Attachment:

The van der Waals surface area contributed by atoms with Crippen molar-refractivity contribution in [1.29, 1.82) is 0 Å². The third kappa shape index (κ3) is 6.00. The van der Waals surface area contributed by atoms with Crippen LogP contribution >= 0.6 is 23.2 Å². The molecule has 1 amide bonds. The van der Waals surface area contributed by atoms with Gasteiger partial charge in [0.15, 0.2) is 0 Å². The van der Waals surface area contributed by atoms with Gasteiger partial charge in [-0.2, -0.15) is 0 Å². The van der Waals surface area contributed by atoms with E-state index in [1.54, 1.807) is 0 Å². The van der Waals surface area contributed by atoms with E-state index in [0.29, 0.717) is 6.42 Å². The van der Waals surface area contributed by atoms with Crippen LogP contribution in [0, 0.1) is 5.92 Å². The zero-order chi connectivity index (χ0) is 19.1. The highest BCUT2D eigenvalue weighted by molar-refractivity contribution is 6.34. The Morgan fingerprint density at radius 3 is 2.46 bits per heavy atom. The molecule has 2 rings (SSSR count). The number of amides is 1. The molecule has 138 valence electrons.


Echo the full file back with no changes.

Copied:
The van der Waals surface area contributed by atoms with Crippen molar-refractivity contribution in [1.29, 1.82) is 0 Å². The third kappa shape index (κ3) is 6.00. The van der Waals surface area contributed by atoms with Crippen LogP contribution >= 0.6 is 23.2 Å². The molecule has 1 amide bonds. The van der Waals surface area contributed by atoms with Gasteiger partial charge in [0.15, 0.2) is 0 Å². The van der Waals surface area contributed by atoms with Gasteiger partial charge in [-0.2, -0.15) is 0 Å². The van der Waals surface area contributed by atoms with E-state index in [1.54, 1.807) is 0 Å². The van der Waals surface area contributed by atoms with E-state index in [0.29, 0.717) is 6.42 Å². The van der Waals surface area contributed by atoms with Crippen LogP contribution in [0, 0.1) is 5.92 Å². The zero-order chi connectivity index (χ0) is 19.1. The highest BCUT2D eigenvalue weighted by molar-refractivity contribution is 6.34. The Morgan fingerprint density at radius 3 is 2.46 bits per heavy atom. The molecule has 2 rings (SSSR count). The number of amides is 1. The molecule has 138 valence electrons.